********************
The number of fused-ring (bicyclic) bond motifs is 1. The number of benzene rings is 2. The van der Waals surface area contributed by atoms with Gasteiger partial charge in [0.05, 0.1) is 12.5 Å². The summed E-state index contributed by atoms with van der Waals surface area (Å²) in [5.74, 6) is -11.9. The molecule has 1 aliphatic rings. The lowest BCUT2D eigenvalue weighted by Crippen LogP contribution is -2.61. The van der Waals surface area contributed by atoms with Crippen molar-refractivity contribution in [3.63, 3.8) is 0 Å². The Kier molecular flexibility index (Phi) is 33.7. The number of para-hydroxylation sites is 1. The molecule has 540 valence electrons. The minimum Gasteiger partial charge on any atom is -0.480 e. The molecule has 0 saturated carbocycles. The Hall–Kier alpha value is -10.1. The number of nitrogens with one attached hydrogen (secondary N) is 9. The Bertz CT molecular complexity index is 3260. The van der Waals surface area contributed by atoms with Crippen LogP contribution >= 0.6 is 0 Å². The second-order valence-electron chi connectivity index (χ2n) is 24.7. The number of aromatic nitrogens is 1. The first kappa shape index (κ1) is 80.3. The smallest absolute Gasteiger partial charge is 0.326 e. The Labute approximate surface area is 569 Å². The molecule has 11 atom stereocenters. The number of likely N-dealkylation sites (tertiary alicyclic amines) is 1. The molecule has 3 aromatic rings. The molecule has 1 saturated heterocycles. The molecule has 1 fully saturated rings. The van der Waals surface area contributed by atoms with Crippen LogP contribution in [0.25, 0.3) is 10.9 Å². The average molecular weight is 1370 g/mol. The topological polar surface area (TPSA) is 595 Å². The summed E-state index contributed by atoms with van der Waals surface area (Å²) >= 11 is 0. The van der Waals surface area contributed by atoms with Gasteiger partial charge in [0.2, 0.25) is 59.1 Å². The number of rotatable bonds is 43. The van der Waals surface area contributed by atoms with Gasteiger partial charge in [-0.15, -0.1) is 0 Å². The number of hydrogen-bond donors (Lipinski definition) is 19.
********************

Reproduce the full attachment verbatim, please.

The number of fused-ring (bicyclic) bond motifs is 1. The number of benzene rings is 2. The van der Waals surface area contributed by atoms with Gasteiger partial charge in [0.05, 0.1) is 12.5 Å². The summed E-state index contributed by atoms with van der Waals surface area (Å²) in [5.74, 6) is -11.9. The molecule has 1 aliphatic rings. The lowest BCUT2D eigenvalue weighted by Crippen LogP contribution is -2.61. The van der Waals surface area contributed by atoms with Crippen molar-refractivity contribution in [3.63, 3.8) is 0 Å². The Kier molecular flexibility index (Phi) is 33.7. The number of para-hydroxylation sites is 1. The molecule has 540 valence electrons. The minimum Gasteiger partial charge on any atom is -0.480 e. The molecule has 0 saturated carbocycles. The Hall–Kier alpha value is -10.1. The number of nitrogens with one attached hydrogen (secondary N) is 9. The Bertz CT molecular complexity index is 3260. The van der Waals surface area contributed by atoms with Crippen LogP contribution >= 0.6 is 0 Å². The second-order valence-electron chi connectivity index (χ2n) is 24.7. The number of aromatic nitrogens is 1. The first kappa shape index (κ1) is 80.3. The smallest absolute Gasteiger partial charge is 0.326 e. The Labute approximate surface area is 569 Å². The molecule has 11 atom stereocenters. The number of likely N-dealkylation sites (tertiary alicyclic amines) is 1. The molecule has 3 aromatic rings. The molecule has 1 saturated heterocycles. The molecule has 1 fully saturated rings. The van der Waals surface area contributed by atoms with Crippen LogP contribution in [0.25, 0.3) is 10.9 Å². The average molecular weight is 1370 g/mol. The topological polar surface area (TPSA) is 595 Å². The summed E-state index contributed by atoms with van der Waals surface area (Å²) >= 11 is 0. The van der Waals surface area contributed by atoms with Gasteiger partial charge in [0.2, 0.25) is 59.1 Å². The number of rotatable bonds is 43. The van der Waals surface area contributed by atoms with Gasteiger partial charge in [-0.15, -0.1) is 0 Å². The number of hydrogen-bond donors (Lipinski definition) is 19.